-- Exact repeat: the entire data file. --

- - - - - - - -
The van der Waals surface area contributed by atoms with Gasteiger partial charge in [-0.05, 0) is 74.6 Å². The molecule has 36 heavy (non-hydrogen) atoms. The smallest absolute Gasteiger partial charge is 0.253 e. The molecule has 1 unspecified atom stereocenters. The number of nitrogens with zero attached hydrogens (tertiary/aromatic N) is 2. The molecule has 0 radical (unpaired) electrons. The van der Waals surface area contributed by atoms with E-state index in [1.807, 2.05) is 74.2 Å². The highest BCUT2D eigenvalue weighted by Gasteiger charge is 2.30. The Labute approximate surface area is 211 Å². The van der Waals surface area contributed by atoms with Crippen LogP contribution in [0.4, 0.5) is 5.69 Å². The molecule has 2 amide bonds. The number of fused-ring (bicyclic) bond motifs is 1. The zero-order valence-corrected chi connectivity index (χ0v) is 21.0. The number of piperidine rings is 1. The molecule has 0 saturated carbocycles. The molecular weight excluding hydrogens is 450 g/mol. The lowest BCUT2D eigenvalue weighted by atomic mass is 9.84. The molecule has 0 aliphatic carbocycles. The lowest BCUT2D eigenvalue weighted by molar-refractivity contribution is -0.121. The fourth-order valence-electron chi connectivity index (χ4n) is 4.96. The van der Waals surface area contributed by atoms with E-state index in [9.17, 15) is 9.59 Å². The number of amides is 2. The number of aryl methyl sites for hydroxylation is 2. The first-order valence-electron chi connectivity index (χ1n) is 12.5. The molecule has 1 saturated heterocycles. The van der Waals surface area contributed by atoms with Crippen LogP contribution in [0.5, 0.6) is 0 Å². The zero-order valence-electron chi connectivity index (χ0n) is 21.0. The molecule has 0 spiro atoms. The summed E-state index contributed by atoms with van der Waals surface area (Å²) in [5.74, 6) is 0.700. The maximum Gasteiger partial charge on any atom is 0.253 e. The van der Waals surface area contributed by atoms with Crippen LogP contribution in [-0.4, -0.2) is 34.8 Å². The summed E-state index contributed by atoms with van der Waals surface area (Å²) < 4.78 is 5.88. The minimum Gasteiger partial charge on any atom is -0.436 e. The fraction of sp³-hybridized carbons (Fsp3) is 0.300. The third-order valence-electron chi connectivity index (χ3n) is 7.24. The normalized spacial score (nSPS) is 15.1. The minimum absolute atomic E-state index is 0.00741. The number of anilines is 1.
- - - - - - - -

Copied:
The van der Waals surface area contributed by atoms with Gasteiger partial charge in [-0.05, 0) is 74.6 Å². The molecule has 36 heavy (non-hydrogen) atoms. The smallest absolute Gasteiger partial charge is 0.253 e. The molecule has 1 unspecified atom stereocenters. The number of nitrogens with zero attached hydrogens (tertiary/aromatic N) is 2. The molecule has 0 radical (unpaired) electrons. The van der Waals surface area contributed by atoms with E-state index in [1.807, 2.05) is 74.2 Å². The highest BCUT2D eigenvalue weighted by Gasteiger charge is 2.30. The Labute approximate surface area is 211 Å². The van der Waals surface area contributed by atoms with Crippen LogP contribution in [0.4, 0.5) is 5.69 Å². The molecule has 2 amide bonds. The number of fused-ring (bicyclic) bond motifs is 1. The zero-order valence-corrected chi connectivity index (χ0v) is 21.0. The number of piperidine rings is 1. The molecule has 0 saturated carbocycles. The molecular weight excluding hydrogens is 450 g/mol. The lowest BCUT2D eigenvalue weighted by atomic mass is 9.84. The molecule has 0 aliphatic carbocycles. The lowest BCUT2D eigenvalue weighted by molar-refractivity contribution is -0.121. The fourth-order valence-electron chi connectivity index (χ4n) is 4.96. The van der Waals surface area contributed by atoms with E-state index in [9.17, 15) is 9.59 Å². The number of amides is 2. The number of aryl methyl sites for hydroxylation is 2. The first-order valence-electron chi connectivity index (χ1n) is 12.5. The molecule has 1 saturated heterocycles. The van der Waals surface area contributed by atoms with Crippen LogP contribution in [0.5, 0.6) is 0 Å². The zero-order valence-electron chi connectivity index (χ0n) is 21.0. The molecule has 0 spiro atoms. The summed E-state index contributed by atoms with van der Waals surface area (Å²) in [5.74, 6) is 0.700. The maximum Gasteiger partial charge on any atom is 0.253 e. The van der Waals surface area contributed by atoms with Crippen LogP contribution in [-0.4, -0.2) is 34.8 Å². The summed E-state index contributed by atoms with van der Waals surface area (Å²) < 4.78 is 5.88. The minimum Gasteiger partial charge on any atom is -0.436 e. The fraction of sp³-hybridized carbons (Fsp3) is 0.300. The third-order valence-electron chi connectivity index (χ3n) is 7.24. The normalized spacial score (nSPS) is 15.1. The minimum absolute atomic E-state index is 0.00741. The number of anilines is 1.